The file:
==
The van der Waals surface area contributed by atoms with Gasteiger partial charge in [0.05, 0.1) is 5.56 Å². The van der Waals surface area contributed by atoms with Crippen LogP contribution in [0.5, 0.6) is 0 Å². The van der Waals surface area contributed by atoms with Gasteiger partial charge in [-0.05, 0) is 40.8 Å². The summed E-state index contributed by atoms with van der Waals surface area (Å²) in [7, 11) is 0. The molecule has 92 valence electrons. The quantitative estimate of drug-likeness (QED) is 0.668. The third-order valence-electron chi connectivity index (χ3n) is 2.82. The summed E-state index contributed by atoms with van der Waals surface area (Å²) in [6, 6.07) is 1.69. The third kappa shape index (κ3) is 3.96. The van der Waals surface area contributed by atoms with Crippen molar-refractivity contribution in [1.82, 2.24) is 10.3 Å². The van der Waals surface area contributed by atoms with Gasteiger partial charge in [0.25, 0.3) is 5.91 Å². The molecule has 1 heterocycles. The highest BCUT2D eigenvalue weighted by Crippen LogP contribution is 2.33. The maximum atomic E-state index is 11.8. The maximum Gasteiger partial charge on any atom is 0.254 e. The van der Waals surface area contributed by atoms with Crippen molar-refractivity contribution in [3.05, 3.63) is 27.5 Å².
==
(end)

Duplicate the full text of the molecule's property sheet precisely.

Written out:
The van der Waals surface area contributed by atoms with Gasteiger partial charge in [0.05, 0.1) is 5.56 Å². The van der Waals surface area contributed by atoms with Crippen LogP contribution in [0.5, 0.6) is 0 Å². The van der Waals surface area contributed by atoms with Gasteiger partial charge in [-0.05, 0) is 40.8 Å². The summed E-state index contributed by atoms with van der Waals surface area (Å²) in [7, 11) is 0. The molecule has 92 valence electrons. The quantitative estimate of drug-likeness (QED) is 0.668. The third-order valence-electron chi connectivity index (χ3n) is 2.82. The summed E-state index contributed by atoms with van der Waals surface area (Å²) in [6, 6.07) is 1.69. The third kappa shape index (κ3) is 3.96. The van der Waals surface area contributed by atoms with Crippen molar-refractivity contribution in [1.82, 2.24) is 10.3 Å². The van der Waals surface area contributed by atoms with Gasteiger partial charge in [0.25, 0.3) is 5.91 Å². The molecule has 1 heterocycles. The highest BCUT2D eigenvalue weighted by Crippen LogP contribution is 2.33. The maximum atomic E-state index is 11.8. The maximum Gasteiger partial charge on any atom is 0.254 e. The van der Waals surface area contributed by atoms with Crippen molar-refractivity contribution in [3.05, 3.63) is 27.5 Å².